A little startup called Spock.com  has moved into public beta today for their official public launch – previously they were only available to a handful of invite-only beta-testers. Spock is to white pages what Google Maps was to yellow pages – Spock is a sort of people search engine that pulls data from many different sites together to automatically form personal profiles of individuals. The service also allows one to search for people who match up with certain criteria like celebrities, kidnapped children, billionaires, sudoku fans, “journalists killed in Iraq”, “Baptist women who love to travel”, etc.
Spock is one of a new breed of people search engines which pulls data in from a variety of online sources including MySpace, LinkedIn, My Yahoo!, Wikipedia, company websites, blogs, and other sources to compose these composite profiles which include photos, descriptions, links to people related to the person in question, and tag lists of common keywords. Check out this search I did for “Danny Sullivan”:
And, here’s the profile Spock generated for the search engine marketing “Danny Sullivan”:
This automatic generation of profiles from other data sources, similar to a meta search engine, is not all that new, of course – ZabaSearch  has been touted for doing similar stuff to compose info on people out of various public records, sort of like a poor man’s background search. And, ZoomInfo  has worked to build a directory of searchable business profiles of individuals. IceRocket  also used to have a metasearch engine that pulled in data from a handful of various singles/personals sites.
What makes Spock a bit different is how they’re actively composing these profiles from sources that really haven’t been associated with one another previously, and making them publicly available, for “free” (eventually paid for by ad revenue, of course). While the general public likely hasn’t been aware of it, the CIA or NSA has actually also been working on a similar sort of search engine system which automatically composes secret dossiers of information on individuals from a multitude of sources including credit card information, criminal databases, as well as many of the same online sources used by these web services like ZabaSearch, ZoomInfo, and Spock.
Spock has already sparked a small amount of concern just as all people search engines have, due to how they remove barriers to easily finding information about individuals – something which always makes people very nervous. A recent Time article on Spock, “Online Snooping Gets Creepy “, states that it’s controversial because while individuals may opt into providing info on many of the sites that Spock gleans information from, those individuals have not opted into participation in Spock, nor have they agreed to having each datum they put in one site associated with all the other data they may have in other websites. An even bigger concern, both with Spock and with the secretive dossiers generated by the American government on individuals, is that these sorts of automatically-generated profiles inevitably will have some amount of mistakes associated with them, and those mistakes can negatively impact people’s lives.
Nearly any of us who have the misfortune of having extremely common surnames like “Smith” or “Jones” and common first names have had the experience of having our identities confused with many other people’s, and the age of information has only accelerated the effect. At my old company, I had my email address assigned to other “Chris Smith”s not once but twice, for instance, and I used to receive confidential email notes intended for the “Chris Smith” who was in our HR office. I know another gentleman who is a retired, conservative, law-abiding citizen who’s very common last name has put him on a watch list, so he looks forward to special treatment any time he goes to an airport.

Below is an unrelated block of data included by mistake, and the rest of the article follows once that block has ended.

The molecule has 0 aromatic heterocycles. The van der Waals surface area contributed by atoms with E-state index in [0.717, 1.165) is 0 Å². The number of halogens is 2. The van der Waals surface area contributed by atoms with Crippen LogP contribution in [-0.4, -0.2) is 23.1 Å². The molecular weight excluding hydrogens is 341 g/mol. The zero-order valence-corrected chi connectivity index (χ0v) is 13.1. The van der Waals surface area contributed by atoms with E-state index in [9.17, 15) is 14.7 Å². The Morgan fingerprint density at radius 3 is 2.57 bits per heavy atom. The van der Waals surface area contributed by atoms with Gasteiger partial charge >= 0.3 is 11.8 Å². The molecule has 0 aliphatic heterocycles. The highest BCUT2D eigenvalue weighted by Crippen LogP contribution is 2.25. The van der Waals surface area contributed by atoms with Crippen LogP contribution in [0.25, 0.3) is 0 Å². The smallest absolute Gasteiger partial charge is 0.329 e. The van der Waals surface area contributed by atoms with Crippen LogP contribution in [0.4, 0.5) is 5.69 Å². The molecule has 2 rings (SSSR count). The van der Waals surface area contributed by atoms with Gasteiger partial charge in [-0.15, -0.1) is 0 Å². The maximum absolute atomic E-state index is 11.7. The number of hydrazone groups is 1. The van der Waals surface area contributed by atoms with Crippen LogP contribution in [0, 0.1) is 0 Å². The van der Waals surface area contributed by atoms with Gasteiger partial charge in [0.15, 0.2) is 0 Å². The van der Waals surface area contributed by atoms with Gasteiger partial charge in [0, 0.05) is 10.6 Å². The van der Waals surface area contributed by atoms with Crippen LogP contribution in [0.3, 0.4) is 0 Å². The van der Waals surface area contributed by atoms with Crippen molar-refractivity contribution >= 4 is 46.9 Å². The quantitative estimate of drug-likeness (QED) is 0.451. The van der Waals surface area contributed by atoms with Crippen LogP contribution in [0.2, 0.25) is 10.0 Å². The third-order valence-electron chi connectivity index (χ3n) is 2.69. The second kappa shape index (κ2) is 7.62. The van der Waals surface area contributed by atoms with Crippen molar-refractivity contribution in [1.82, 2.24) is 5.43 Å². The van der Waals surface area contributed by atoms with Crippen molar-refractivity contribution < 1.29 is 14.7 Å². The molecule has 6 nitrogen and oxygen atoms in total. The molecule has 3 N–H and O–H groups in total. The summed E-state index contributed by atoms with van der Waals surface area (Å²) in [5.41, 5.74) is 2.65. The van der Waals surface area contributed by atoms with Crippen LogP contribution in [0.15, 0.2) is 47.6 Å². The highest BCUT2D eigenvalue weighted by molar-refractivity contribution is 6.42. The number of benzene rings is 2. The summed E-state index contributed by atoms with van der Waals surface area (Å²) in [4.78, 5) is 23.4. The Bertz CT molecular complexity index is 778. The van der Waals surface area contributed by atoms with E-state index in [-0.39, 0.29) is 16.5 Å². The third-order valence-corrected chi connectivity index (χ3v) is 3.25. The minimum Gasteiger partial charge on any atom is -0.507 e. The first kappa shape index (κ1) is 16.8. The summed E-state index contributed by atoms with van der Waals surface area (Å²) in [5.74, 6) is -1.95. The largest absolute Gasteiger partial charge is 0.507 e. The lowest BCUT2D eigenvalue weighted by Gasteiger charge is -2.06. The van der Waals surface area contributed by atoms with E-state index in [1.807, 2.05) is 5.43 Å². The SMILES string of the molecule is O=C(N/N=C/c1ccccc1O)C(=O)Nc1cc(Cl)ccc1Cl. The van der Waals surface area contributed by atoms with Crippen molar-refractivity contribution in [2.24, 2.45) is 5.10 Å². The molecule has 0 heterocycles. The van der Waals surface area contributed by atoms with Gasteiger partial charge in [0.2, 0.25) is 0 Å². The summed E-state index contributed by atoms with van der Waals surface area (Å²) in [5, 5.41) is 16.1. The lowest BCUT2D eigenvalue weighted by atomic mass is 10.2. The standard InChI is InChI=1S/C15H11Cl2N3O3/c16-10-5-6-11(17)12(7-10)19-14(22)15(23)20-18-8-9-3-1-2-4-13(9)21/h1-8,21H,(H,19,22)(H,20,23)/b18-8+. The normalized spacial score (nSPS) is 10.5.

What if Spock frankensteins-together a profile that contains incorrect, embarrassing information? A prospective employer might not hire you, people might choose not to date you, and people could assume the worst about you based off incorrect info.
White pages directories have long had to manage consumers’ privacy concerns, but at least that industry has had some time to build up some ways of managing those issues. And, giving individuals the power to choose to be unlisted if they desired removes some of the sensitivity. In white pages directories, one can typically choose to be unlisted or “ex-directory”. In Spock, you can apparently register to update/correct your info, but not remove it. This is another case of technology outpacing our understanding of how to deal with it.
I’m personally not terribly concerned with services like Spock, since I’m accustomed to them, and since I have consciously exposed a lot of personal information on the internet. But, I’m sympathetic to people who may’ve wanted to keep their informal MySpace profiles separate from their professional information, and who may now be surprised to find them all smashed together on services like this.
Otherwise, Spock is a really cool idea, and I like a lot of the clever things they’ve done in assembling information and making it searchable. There appear to be a number of useful applications possible in Spock, aside from the fluffier celebrity profile stuff.
Oh, one other aside, too: Spock appears to’ve purposefully built themselves with very search-engine-friendly URLs, likely with the intention of optimizing to get lots of natural search traffic. For instance, my “Danny Sullivan” search query was formed like this: http://www.spock.com/q/Danny-Sullivan. I bet this explains their hyper-focus on celebrity profiles, since searches for those celebs’ names would likely drive a lot of traffic/revenue to them, once their pages are indexed! Spock is already enjoying a PageRank of 5, and Google is showing 666 pages indexed so far.